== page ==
June 5, 2020, this 176-year-old 800-pound slave auction block was removed from a street corner in Fredericksburg, Virginia. I say its removal was way overdue.
Some would say, “We’re removing history …” and it seems to me we’re only removing a symbol of history — a monument. History didn’t change Friday, June 5, 2020, but our memorializing it on a street corner in Virginia did.
The auction industry has had a storied past, including some horrid moments when auctioneers sold slaves on this street corner in 1844. Why would we want to display an object in the public’s view reminding anyone of that?
Nevertheless, history books, museums, and possibly even this blog will survive. Nobody is suggesting the record be destroyed, and it should be available to students, historians and the like.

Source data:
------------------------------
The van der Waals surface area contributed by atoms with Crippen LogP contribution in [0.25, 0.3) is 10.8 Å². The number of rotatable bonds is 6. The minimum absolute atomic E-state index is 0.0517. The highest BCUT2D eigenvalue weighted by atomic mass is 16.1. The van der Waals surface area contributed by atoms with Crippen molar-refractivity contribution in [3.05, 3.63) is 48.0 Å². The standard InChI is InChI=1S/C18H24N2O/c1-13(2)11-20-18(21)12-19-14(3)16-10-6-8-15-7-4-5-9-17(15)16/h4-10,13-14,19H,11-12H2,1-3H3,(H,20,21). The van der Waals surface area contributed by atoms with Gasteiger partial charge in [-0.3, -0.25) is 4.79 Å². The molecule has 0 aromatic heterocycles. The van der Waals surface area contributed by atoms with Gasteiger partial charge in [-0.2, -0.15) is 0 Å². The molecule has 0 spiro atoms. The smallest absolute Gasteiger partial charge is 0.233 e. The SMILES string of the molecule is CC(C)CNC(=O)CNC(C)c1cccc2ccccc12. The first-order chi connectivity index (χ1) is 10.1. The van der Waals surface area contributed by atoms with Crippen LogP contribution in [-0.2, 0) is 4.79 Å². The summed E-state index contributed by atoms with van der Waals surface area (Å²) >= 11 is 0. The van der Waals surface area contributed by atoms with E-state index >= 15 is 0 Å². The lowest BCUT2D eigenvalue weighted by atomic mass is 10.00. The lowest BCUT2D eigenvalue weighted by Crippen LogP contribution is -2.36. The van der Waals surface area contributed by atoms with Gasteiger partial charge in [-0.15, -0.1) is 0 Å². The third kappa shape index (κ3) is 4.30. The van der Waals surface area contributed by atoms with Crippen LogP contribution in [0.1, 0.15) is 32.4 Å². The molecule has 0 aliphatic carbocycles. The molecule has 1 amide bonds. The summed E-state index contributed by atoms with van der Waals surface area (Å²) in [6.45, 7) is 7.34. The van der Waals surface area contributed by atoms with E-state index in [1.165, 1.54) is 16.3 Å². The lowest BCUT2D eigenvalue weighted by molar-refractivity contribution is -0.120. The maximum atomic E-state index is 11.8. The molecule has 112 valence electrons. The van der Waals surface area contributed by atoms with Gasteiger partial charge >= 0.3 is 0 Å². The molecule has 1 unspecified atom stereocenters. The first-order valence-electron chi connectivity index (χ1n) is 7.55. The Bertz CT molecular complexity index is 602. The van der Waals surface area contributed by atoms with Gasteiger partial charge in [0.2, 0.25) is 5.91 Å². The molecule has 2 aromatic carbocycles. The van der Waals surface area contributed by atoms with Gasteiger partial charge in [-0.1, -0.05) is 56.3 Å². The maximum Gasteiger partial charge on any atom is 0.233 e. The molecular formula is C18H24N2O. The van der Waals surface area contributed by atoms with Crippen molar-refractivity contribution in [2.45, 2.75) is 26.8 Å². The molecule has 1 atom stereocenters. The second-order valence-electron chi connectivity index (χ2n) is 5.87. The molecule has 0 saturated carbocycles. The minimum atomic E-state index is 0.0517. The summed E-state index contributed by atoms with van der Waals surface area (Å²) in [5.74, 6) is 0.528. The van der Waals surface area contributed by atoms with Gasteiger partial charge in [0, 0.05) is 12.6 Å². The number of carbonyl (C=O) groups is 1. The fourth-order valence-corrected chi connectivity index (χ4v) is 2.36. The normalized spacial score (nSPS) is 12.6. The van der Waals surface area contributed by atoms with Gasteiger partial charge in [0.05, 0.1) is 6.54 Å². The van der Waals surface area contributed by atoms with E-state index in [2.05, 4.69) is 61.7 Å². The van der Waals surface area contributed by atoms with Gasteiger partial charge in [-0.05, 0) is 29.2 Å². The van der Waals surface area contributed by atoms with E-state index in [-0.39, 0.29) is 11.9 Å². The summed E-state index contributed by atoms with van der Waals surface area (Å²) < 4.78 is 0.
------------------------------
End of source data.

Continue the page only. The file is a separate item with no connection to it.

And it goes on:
Such displays in the public however are inappropriate. Our citizenry (including black, white, and any other color) should not be required to walk by a reminder of this terrible time in our history.
Unfortunately, such public monuments are often incorporated into displays by violent extremists and racist groups, using such historical markers for modern-day hate. For this reason alone, such should be out of the general public’s view.
If this kind of public display doesn’t bother you, then that’s really the problem. It should bother you … enough to fight to have it removed from a street corner in Virginia or anywhere else.
Mike Brandly, Auctioneer, CAI, CAS, AARE has been an auctioneer and certified appraiser for over 30 years. His company’s auctions are located at: Mike Brandly, Auctioneer, RES Auction Services and Goodwill Columbus Car Auction. He serves as Distinguished Faculty at Hondros College, Executive Director of The Ohio Auction School, an Instructor at the National Auctioneers Association’s Designation Academy and America’s Auction Academy. He is faculty at the Certified Auctioneers Institute held at Indiana University and is approved by the The Supreme Court of Ohio for attorney education.